This horrific news comes just roughly a year after Secretary Clinton defied security advice and personally visited Goma, the epicenter of the Congolese region where rape has been used as a weapon of war. As her eyes brimmed with tears, Clinton listened to a woman explain how she was raped while pregnant and lost her baby. Clinton called the sexual violence "evil in its basest form" and announced $17 million in U.S. aid to respond to it.
Clinton has a jumble of issues to address, from Middle East peace to wishing Ukraine a happy Independence Day, but it would be encouraging to see her at least make a statement on this sickening tradegy. Maybe Melanne Verveer, ambassador at large for global women's issues, could do something?
Over at Inner City Press, Matthew Russell Lee has taken the United Nations to task. It spends $1 billion annually on a peacekeeping mission in Congo that is tasked with protecting civilians. Nevertheless, these rapes occurred just 30 kilometers (about 19 miles) from a peacekeeping base. Then today, the day after the announcement about the rapes, the Security Council met, but no one called for the issue to be taken up!
ROBERTO SCHMIDT/AFP/Getty Images
At the President's Forum with Young African Leaders this afternoon, Secretary Clinton told a group of successful young African entrepreneurs and civil society leaders that, ultimately, progress in Africa is is "up to you."
After saying, "I see Africa as a continent brimming with potential, a place that has so much just waiting to be grasped," she went on to say:
Across Africa, more citizens believe they now have the power and the duty to shape their own lives, to help their communities, to hold their governments accountable.… I want to focus on these gains because it is through this positive progress that we can motivate and incentivize even more to take place. And ultimately, it is up to you. The president and I very much believe in Africa's promise, and we can do what's possible from afar to assist and to be front-row cheerleaders, if you will. But ultimately, it is up to you, and to citizens like you, to make sure that we sustain and deepen the progress.
Clinton noted President Obama's remark last year in Ghana: "Africa's future is up to Africans." And she added that the United States "stand[s] ready to be your partners," working "in a spirit of mutual respect and accountability."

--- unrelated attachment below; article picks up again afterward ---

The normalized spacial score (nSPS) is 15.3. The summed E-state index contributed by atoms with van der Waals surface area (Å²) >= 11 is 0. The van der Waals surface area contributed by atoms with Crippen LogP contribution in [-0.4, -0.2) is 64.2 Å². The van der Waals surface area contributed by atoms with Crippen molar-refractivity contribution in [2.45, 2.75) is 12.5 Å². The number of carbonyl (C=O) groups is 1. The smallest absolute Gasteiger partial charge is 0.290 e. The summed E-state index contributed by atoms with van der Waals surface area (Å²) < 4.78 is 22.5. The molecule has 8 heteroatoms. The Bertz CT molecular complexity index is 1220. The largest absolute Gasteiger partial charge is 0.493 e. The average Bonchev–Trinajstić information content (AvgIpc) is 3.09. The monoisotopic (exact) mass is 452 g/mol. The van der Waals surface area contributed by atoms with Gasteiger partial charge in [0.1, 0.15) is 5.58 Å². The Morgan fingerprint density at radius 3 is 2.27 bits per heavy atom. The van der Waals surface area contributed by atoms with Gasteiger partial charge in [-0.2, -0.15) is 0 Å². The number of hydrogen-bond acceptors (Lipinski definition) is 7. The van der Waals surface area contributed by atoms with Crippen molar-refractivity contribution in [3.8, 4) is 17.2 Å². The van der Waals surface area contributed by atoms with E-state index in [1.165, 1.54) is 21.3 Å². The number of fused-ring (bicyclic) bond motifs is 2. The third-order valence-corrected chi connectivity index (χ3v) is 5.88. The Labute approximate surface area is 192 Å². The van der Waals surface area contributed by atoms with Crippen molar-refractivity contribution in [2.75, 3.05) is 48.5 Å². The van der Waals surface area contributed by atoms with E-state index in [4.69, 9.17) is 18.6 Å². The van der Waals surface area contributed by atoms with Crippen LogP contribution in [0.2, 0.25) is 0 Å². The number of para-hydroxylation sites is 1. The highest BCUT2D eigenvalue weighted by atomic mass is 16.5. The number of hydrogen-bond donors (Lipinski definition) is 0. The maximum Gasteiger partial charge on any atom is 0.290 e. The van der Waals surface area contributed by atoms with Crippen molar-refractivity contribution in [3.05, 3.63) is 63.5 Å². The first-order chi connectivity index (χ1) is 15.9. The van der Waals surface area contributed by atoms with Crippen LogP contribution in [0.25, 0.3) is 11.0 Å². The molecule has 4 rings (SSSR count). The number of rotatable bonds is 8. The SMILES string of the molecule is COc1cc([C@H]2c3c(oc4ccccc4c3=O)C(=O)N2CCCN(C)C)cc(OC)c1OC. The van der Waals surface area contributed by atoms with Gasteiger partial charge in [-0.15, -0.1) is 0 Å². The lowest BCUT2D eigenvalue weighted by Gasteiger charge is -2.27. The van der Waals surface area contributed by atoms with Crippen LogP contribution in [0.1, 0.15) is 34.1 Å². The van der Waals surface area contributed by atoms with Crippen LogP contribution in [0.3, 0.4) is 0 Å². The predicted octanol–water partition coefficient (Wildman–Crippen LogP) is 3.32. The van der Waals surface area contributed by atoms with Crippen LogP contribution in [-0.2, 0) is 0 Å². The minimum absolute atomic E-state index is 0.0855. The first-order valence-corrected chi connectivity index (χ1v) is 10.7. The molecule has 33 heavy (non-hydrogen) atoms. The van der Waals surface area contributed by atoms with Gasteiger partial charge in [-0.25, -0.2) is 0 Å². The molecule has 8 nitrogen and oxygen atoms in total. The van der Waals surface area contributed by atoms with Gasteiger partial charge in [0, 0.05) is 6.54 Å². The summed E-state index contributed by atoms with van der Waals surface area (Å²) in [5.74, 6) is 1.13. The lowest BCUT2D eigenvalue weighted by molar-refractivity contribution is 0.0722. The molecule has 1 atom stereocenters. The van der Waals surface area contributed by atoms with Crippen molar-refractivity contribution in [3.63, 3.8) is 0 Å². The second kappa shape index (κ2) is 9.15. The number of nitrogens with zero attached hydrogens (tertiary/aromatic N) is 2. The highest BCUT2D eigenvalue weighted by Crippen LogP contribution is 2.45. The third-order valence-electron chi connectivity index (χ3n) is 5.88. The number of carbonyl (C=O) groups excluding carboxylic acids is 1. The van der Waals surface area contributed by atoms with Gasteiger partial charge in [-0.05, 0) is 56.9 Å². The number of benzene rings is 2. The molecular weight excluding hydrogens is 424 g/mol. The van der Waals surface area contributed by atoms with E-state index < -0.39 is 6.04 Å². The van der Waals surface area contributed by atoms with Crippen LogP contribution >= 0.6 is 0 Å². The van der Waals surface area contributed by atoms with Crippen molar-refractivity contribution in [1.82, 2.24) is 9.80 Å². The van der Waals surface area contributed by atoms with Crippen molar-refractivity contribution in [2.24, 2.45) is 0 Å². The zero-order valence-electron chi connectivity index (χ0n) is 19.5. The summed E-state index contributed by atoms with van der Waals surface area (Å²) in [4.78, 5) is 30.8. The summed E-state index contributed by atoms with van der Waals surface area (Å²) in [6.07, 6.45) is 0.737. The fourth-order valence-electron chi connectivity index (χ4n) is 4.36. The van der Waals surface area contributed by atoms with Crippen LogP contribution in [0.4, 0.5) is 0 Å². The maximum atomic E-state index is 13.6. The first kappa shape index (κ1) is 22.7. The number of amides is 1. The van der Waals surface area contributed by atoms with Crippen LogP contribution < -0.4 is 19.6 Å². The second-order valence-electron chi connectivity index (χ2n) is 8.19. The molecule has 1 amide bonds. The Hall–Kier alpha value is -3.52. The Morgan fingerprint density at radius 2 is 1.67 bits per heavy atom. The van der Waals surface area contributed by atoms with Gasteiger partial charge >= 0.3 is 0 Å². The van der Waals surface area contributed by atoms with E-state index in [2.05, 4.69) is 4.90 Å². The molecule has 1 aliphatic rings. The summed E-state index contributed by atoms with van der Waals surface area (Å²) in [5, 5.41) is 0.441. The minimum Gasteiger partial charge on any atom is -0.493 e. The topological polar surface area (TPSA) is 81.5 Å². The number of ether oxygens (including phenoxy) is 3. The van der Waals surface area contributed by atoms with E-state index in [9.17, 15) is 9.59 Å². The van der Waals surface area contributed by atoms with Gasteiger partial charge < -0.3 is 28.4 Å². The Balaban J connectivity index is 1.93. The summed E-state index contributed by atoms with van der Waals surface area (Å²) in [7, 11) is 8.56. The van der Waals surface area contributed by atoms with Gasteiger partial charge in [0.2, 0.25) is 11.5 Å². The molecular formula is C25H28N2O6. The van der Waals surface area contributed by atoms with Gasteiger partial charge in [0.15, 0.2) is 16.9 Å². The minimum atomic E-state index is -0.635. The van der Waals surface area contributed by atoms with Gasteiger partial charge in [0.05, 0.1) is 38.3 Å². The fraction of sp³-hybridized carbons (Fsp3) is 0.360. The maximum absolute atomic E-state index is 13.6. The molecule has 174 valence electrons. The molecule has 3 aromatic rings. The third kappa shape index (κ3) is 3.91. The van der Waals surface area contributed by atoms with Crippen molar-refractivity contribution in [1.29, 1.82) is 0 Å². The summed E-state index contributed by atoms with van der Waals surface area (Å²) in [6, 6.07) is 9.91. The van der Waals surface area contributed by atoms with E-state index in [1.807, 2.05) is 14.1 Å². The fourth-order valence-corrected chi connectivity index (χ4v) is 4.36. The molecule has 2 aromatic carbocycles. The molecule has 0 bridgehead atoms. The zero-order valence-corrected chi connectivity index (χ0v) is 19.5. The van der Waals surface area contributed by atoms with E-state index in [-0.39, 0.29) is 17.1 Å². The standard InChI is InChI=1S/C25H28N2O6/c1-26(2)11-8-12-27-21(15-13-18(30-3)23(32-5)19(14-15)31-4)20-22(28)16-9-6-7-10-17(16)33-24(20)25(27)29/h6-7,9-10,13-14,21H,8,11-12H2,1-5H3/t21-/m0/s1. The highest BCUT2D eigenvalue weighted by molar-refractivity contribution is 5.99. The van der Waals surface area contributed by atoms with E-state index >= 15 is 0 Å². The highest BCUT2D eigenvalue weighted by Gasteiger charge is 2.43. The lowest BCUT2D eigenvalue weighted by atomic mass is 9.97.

The impression is that the United States doesn't want to be paternalistic. Even if it tried calling the shots in Africa, it wouldn't work. Rather, development must come from within, with every child growing up to be able to use his or her "God-given talents and potential" to make the continent thrive. At most, the United States can be a "cheerleader" or a partner, an actor with solely an auxiliary role.
Ultimately, only the citizens within a country can build it and make it successful. Now, if only only there were more of this going on in Afghanistan.…
JIM WATSON/AFP/Getty Images
Secretary Clinton is back in business after Chelsea's amazing wedding this weekend. Today she finally has public events on her schedule, for the first time since Monday, July 26. Clinton's schedule today is very Africa-focused:
12:15 p.m.: Clinton delivers remarks to the President's Forum with Young African Leaders.
3 p.m.: Clinton meets with members of the African Women's Entrepreneurship Program participating in the AGOA (African Growth and Opportunity Act) Forum.
3:10 p.m.: Clinton delivers remarks at the AGOA Forum.
3:30 p.m.: Clinton attends a USAID senior staff retreat.5:15 p.m.: Clinton meets at the White House with Defense Secretary Robert Gates and National Security Advisor Jim Jones.
In the photo above, tourists donning Hillary and Bill Clinton masks drive through the site of Chelsea's wedding, Rhinebeck, N.Y., on the big day, July 31.
TIMOTHY A. CLARY/AFP/Getty Images
Secretary Clinton condemns the bombings in Uganda that took place while people were watching the World Cup final yesterday:
I join President Obama in strongly condemning today's attacks in Kampala, Uganda targeting innocent spectators watching the World Cup final.
We understand that American citizens may have been injured or killed and our embassy is reaching out to assist. Our condolences go out to the families and friends of the victims, in the United States and Uganda.
At this tragic moment, the United States stands with Uganda. We have a long-standing, close friendship with the people and Government of Uganda and will work with them to bring the perpetrators of this crime to justice.
In the photo above, taken just moments after the bombings yesterday, survivors look frightened and dazed at an Ethiopian restaurant, one of the sites of the bombings.
Photos, top to bottom: Kevork Djansezian/Getty Images, Phil Cole/Getty Images
Bill Clinton cheered so much at yesterday's World Cup game between the United States and Algeria that he lost his voice. He told the Associated Press today:
"I lost my voice yesterday. I had to come home and drink hot tea with honey for an hour.… I was very diplomatic until we scored, and then I was up there screaming and yelling with everybody."
After the game, Clinton -- who is honorary chairman of the USA Bid Committee that is trying to bring the World Cup to the United States in 2018 or 2022 -- spent about an hour in the locker room, celebrating with the U.S. soccer team, as seen in the photos at left. He even had enough of his voice remaining at that point to give a little speech, reports Yahoo! Sports. According to players and officials, he said:
"As someone who cares about our country, you made me proud to be an American."